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Conservative writer: Trump might fire Sessions to 'cause a frazzle'

Conservative writer Erielle Davidson argues President TrumpDonald TrumpTrump announces new tranche of endorsements DeSantis, Pence tied in 2024 Republican poll Lawmakers demand changes after National Guard troops at Capitol sickened from tainted food MORE should "value professionalism" and keep Attorney General Jeff SessionsJefferson (Jeff) Beauregard SessionsTanden withdraws nomination as Biden budget chief Manchin flexes muscle in 50-50 Senate Udalls: Haaland criticism motivated 'by something other than her record' MORE but that president might fire him just to "cause a frazzle among the media."

Trump told Bloomberg on Thursday that Sessions will stay in his position at least until the midterm elections in November.

“I too am a fan of Jeff Sessions, he was one of the president’s earliest supporters in the primary, so I’d like to see him stick around. I think Trump values loyalty above all else,” Davidson, who is a contributing writer for The Federalist, told Hill.TV co-host Buck Sexton.

“But I do think he should also value professionalism and I think Jeff Sessions recusing himself was actually quite a professional move — and I think it would behoove him to stick with Jeff Sessions,” she added.

While some allies have warned the president against removing Sessions, especially before the midterm elections in November, Davidson said nobody knows what the president is going to do and cited Trump's “bombastic nature.”

“He’s a hot rod and he’s unpredictable and I agree with you 100 percent, in terms of just because it’s the professional or the right move doesn’t necessarily mean he’s going to follow through with it,” the writer said.

“In fact, that actually might be a motivation to not do it if it is something that will cause a frazzle among the media … it might actually encourage him to do it.”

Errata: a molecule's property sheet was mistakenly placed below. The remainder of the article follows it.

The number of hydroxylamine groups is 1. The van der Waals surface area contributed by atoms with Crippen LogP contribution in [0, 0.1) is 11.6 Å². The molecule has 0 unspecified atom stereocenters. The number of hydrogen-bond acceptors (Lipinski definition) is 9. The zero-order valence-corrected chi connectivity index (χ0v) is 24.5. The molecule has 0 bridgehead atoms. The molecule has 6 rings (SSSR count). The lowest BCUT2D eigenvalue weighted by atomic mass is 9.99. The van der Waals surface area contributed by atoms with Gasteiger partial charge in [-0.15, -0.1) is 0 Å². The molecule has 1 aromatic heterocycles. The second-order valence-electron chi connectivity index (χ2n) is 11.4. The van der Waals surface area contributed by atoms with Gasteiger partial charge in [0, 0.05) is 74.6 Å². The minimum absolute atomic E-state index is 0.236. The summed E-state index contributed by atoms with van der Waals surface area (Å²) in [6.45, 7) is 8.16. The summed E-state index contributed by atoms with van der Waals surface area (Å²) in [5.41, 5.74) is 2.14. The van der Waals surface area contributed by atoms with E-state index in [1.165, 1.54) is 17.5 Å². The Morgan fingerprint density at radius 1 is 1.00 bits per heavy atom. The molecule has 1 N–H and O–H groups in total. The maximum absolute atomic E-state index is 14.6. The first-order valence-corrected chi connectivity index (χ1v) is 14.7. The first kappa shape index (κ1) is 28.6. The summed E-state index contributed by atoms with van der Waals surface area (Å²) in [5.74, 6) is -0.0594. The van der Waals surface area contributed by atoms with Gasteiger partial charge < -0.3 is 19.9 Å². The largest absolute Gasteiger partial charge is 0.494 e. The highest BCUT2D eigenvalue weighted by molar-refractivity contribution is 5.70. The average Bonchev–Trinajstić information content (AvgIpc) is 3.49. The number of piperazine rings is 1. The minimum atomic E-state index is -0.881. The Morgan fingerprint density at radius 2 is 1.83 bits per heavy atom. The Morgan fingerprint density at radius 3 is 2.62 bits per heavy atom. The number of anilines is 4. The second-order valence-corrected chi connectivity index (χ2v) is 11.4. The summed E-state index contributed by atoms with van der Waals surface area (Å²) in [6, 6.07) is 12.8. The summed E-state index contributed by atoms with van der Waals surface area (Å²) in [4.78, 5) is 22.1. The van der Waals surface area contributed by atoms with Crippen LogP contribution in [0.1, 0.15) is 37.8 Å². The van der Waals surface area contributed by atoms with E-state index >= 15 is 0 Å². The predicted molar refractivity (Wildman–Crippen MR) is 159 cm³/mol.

Trump has repeatedly attacked Sessions ever since the attorney general recused himself from special counsel Robert MuellerRobert (Bob) MuellerWhy a special counsel is guaranteed if Biden chooses Yates, Cuomo or Jones as AG Barr taps attorney investigating Russia probe origins as special counsel CNN's Toobin warns McCabe is in 'perilous condition' with emboldened Trump MORE’s investigations into Russian interference in the 2016 election. 

Sessions, who was a key member in Trump's presidential campaign, decided to remove himself from the probe early last year after it was revealed that Sessions had contacts with the Russian ambassador to the U.S. that he did not disclose to Congress during his confirmation proceedings.

Trump once again criticized Session’s recusal during an interview with Fox News last week, saying he only appointed Sessions because “he felt loyalty.” He also has said he wouldn't have nominated Sessions if he knew he was going to recuse himself, calling the move "unfair."

Tensions between the two don’t appear to be dying down anytime soon as Trump continues to call his attorney general out over the direction of the Justice Department. 

Sessions rarely responds, but earlier this month he said the Department of Justice “will not be improperly influenced.”

— Tess Bonn